Organic. According to the USDA, there are four terms for organic food products: 
“100 percent organic” can appear on any product that contains 100-percent organic ingredients (excluding salt and water). The principal display panel (packaging portion most visible to customers at time of purchase) may carry the USDA organic seal or “100 percent organic” claim. 

  • “Organic” may be displayed on any product that contains a minimum of 95 percent organic ingredients (excluding salt and water). Up to 5 percent of the ingredients may be non-organic products that are not commercially available as organic. Foods with an “organic” label may include the USDA organic seal or “organic” claim. 
  • “Made with organic ___” may be used on a product that contains at least 70 percent organically produced ingredients (excluding salt and water). These products may state “made with organic ___” on the principal display panel and list up to three ingredients or ingredient categories. They cannot bear the USDA organic seal. 
  • Products containing less than 70 percent organic ingredients may list organic ingredients on the information panel. These foods cannot display the USDA organic seal or the word “organic” anywhere on the principal display panel.

GMO claims. Short for genetically modified organism, GMO labels are monitored by the FDA and may be present on foods produced without bioengineering. Manufacturers must be truthful and not mislead when using this label. Other terms deemed acceptable by the FDA:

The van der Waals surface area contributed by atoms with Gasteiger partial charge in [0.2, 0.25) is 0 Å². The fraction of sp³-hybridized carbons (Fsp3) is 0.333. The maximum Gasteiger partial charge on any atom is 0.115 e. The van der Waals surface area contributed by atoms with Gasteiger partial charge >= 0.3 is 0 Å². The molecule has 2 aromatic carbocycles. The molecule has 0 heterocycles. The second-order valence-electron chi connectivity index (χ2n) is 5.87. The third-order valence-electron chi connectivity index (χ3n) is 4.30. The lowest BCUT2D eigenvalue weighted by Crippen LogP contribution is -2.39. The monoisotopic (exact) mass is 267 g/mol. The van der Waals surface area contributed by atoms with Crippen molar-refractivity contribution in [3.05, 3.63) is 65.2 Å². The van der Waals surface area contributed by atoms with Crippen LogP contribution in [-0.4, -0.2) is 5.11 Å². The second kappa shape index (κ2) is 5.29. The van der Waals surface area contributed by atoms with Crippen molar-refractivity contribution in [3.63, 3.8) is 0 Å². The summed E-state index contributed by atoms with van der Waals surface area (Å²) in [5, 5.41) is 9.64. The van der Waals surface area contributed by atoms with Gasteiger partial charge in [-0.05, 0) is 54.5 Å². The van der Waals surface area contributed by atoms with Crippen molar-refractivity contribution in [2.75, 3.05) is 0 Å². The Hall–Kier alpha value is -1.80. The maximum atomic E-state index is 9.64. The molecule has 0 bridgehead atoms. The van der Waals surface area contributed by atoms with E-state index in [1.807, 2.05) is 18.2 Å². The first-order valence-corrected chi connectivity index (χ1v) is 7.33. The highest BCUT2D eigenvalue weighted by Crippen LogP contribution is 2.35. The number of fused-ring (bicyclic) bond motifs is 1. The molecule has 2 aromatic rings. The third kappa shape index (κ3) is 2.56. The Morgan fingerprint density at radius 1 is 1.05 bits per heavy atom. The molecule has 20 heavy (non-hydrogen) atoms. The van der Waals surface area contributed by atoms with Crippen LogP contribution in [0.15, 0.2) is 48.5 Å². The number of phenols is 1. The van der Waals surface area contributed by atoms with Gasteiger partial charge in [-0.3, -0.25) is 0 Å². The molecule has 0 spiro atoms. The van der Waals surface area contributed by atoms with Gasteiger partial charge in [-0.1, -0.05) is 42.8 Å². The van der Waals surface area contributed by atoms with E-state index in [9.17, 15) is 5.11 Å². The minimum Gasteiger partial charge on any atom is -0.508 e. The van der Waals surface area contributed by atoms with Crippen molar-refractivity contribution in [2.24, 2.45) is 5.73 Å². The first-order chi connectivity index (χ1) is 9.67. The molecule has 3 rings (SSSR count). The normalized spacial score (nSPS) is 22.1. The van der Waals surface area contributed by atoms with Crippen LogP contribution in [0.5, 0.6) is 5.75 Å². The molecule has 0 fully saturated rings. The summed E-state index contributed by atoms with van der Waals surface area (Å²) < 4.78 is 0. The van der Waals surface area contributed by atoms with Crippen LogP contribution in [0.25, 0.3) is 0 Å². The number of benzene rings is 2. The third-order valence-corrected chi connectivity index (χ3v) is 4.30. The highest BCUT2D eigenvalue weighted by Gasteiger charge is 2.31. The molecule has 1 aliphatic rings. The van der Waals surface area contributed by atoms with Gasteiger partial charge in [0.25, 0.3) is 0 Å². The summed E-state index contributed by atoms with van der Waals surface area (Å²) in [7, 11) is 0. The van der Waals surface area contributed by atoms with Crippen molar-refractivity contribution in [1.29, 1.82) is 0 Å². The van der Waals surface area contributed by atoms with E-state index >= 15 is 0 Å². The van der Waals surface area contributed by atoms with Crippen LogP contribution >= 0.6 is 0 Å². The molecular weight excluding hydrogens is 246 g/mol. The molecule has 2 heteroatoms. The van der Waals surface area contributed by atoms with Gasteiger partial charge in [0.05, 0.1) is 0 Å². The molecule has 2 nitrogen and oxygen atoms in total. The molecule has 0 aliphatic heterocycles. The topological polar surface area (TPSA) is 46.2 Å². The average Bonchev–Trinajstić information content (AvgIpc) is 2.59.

• “Not bioengineered.” 
  • “Not genetically engineered.”
  • “Not genetically modified through the use of modern biotechnology.” 
  • “We do not use ingredients that were produced using modern biotechnology.” 
  • “Not genetically modified” and claims using the acronym “GMO” are sometimes used by manufacturers; the FDA is not currently taking enforcement action against these terms unless they are found to be false or misleading. 

Natural. The FDA recently asked consumers to provide input on their opinion and understanding of the term “natural.” Although a final ruling on the term’s meaning has not been reached, the FDA temporarily defines “natural” as having nothing artificial or synthetic (including all color additives) added to the food. This term is not intended to address pesticides, food manufacturing techniques such as pasteurization, or the nutritional adequacy of a food. 

Good source or excellent source. If a food contains 10 percent to 19 percent of the daily value of a certain nutrient, it is considered a “good source.” The terms “contains” or “provides” are interchangeable with “good source.” An “excellent source” claim may be placed on a food that has at least 20 percent of the daily value of a certain nutrient. This term can be replaced by “high in” or “rich in.” A nutrient that does not have a recommended daily intake, such as omega-3 fatty acids, cannot carry these claims.

Healthy. For the first time in 20 years, the FDA is officially re-evaluating the definition of the word “healthy” — particularly its position on fat, stating “the most recent public health recommendations now focus on type of fat, rather than amount of fat.” Manufacturers may now use “healthy” on labels if their foods (1) are not low in total fat, but have a fat profile makeup of predominantly monounsaturated and polyunsaturated fats, or (2) contain at least 10 percent of the daily value of potassium or vitamin D.